Quite literally, the UFC’s best choked on Saturday night.
In McGregor’s case, now more than ever, those who have adamantly opposed his approach to selling the sport are becoming vocal on social media about the Irish fighter’s demise. That’s what you do, right? When the guy who’s been dubbed as obnoxious, annoying, over the top, and downright bad for the sport is within moments humbled in a cage by a heavy underdog, that’s the perfect moment to say “That’s what you get, homie.”
EXTRA HOT SAUCE: The Internet Melts Down as Nate Diaz Subs Conor McGregor
McGregor suffered the first loss of his UFC career at Saturday’s pay-per-view in Las Vegas. What followed the next day was hot takes and columns that reflected the UFC losing out on its long-term investments. Down goes Conor, as does the UFC’s stock.
Let’s not get into how well we think the UFC is doing financially. That’s a long traveled road with no end in sight, especially since the organization keeps its business largely private and there’s no proof this article or any other can provide in terms of how bad the company lost out on Saturday. The typical “nothing to report at this time” response is what we’ll get from UFC brass for that question, no doubt.
What we know is this: whatever plans the UFC had for matching a victorious McGregor with Robbie Lawler for the UFC 170-pound title at UFC 200 went up in flames quicker than you can tap to a Diaz rear-naked choke. That plan is dead and buried, and you likely won’t ever hear about it again.
But what you will definitely hear about is what to make of the organization’s featherweight division. As much as McGregor enjoyed the diet of a welterweight going into last weekend, the reality is that many of the fighters in that weight class are big enough to eat a punch that might put a number of featherweights to sleep. It’s one thing to knock out guys who fight in your division, but it’s another do the same to guys 25 pounds heavier. And it’s a whole other task to do that to Lawler, a champion who gladly stands in the pocket and swings with no regard for consequences, even if it means potentially losing his shiny gold belt.
Might as well sign your own death certificate at that point.
What McGregor’s loss at UFC 196 did is far greater than providing bragging rights for his haters. It instead reinvigorated the discussions involving Frankie Edgar, Jose Aldo, and list of others who are far better matched with McGregor. The loss humbled the vocal Irishman, yes, but don’t expect it to take his drawing power away. People will still pay good money to a) see their favorite competitor sell a fight in the weeks approaching the bout, and show up in the Octagon ready to back up the talk; or b) witness a worthy challenger step up to win the title of humbler.
The interest is already alive and well, first and foremost with those who would potentially be matched with McGregor.
— Jose Aldo Junior (@josealdojunior) March 6, 2016
If @thenotoriousmma wants to show character and prove he is a champion he needs fight me, someone who poses a threat to his title not someone he already beat in Jose Aldo. No disrespect to Aldo but he had his time. Now it’s my turn. @danawhiteufc @lorenzofertitta @ufc A photo posted by Frankie Edgar (@frankieedgar) on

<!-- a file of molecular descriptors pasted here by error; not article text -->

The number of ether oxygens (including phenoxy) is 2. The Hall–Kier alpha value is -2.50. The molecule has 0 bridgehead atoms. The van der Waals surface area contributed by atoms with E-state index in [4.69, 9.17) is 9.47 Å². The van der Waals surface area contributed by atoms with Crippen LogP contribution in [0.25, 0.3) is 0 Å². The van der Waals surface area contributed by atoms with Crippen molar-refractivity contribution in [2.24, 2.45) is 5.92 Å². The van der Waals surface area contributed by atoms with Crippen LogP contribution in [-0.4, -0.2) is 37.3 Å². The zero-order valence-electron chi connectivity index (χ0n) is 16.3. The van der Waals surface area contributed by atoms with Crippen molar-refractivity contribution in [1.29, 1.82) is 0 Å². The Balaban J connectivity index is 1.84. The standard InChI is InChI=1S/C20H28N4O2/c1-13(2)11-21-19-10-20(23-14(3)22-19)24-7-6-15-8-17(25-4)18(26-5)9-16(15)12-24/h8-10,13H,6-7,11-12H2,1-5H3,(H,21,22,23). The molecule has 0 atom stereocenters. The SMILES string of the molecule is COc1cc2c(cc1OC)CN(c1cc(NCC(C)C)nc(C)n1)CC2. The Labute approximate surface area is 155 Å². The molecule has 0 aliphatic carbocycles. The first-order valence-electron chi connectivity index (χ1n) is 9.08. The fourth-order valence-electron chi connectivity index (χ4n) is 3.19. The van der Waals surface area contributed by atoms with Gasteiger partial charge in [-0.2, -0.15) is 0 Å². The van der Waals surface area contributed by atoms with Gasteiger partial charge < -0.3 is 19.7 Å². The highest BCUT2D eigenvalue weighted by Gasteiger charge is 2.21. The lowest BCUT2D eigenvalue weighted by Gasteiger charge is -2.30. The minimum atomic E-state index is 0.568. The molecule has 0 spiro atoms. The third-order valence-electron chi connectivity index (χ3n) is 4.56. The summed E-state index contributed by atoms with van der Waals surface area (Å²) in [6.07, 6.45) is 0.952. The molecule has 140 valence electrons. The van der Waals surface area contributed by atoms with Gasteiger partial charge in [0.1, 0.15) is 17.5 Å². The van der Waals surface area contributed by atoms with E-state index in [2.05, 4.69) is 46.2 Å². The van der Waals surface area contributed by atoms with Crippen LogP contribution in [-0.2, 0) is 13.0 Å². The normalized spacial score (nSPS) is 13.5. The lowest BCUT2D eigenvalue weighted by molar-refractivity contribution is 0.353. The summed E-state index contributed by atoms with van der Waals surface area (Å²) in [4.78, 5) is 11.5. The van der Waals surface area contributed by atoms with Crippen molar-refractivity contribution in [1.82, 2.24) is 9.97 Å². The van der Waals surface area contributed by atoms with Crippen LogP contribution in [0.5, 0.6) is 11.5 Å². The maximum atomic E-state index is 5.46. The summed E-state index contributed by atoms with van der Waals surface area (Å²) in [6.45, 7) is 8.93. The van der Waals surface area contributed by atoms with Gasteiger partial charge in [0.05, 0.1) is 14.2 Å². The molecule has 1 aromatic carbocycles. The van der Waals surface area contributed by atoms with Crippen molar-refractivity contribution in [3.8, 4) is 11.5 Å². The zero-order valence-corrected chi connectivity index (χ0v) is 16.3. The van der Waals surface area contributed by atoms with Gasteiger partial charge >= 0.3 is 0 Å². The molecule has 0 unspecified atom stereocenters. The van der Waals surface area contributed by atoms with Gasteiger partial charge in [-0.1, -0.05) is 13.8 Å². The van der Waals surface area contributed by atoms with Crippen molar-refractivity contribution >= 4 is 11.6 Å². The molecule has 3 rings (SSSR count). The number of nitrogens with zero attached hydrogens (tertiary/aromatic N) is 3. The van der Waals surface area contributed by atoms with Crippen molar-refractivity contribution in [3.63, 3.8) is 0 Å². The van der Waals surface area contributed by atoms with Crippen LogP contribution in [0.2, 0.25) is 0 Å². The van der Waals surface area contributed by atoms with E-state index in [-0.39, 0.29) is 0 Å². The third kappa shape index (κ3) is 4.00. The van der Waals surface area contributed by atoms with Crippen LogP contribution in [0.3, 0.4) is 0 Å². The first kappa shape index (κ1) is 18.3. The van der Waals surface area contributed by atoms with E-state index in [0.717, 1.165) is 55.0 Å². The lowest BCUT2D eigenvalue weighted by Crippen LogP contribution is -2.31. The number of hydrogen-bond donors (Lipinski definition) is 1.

A division long stocked with talented and dangerous fighters, featherweight only began getting mainstream attention when McGregor came barreling in with a select skill set that included athleticism and the ability to command a microphone better than most. His loss over the weekend all but guaranteed a trip back down to that division where Edgar, Aldo, Max Holloway, and others eager to snare the spotlight await his return.
With Aldo, you have an intriguing rematch in which the Brazilian former champion will look to dismiss the idea that he can’t last longer than 13 seconds against the man who beat him. For years, Aldo appeared unbeatable — which, if you haven’t learned by now, is a fallacy for all fighters — as he busted guys up and went unbeaten for almost a decade. Then came McGregor, who, paired with Aldo, did more than a million pay-per-view buys just months ago. A former champion seeks revenge, wanting to gain back what was once his — sounds like a win-win for everyone, including those signing the bonus checks.
In Edgar, you have another former champion, one who came to the featherweight division with high hopes. As McGregor’s stock rose, Edgar collected wins of his own and showed how excellent footwork, sharp boxing, and a stellar wrestling base can combine to make a formidable contender. And as long as McGregor was winning fights, those who wanted to see him fall questioned whether his ability to handle a wrestler would be effective against the likes of Edgar. Even after he beat Chad Mendes, albeit on short notice and without much of a training camp, some still wondered if McGregor could handle a wrestler’s pace. There’s currently no one better to answer that question than “The Answer” himself.
As it turns out, McGregor said he anticipates heading back to 145 pounds to defend his belt, which will undoubtedly bring more of that mainstream attention to the division, and, as much as we’re all in the dark about it, paychecks in the boatloads to any challenger involved in high-profile pay-per-view.
The McGregor business took a hit over the weekend, but a grand reopening appears scheduled for UFC 200 in July. And as for Lawler? Well, UFC 196 attendee Georges St-Pierre has a pretty clear schedule.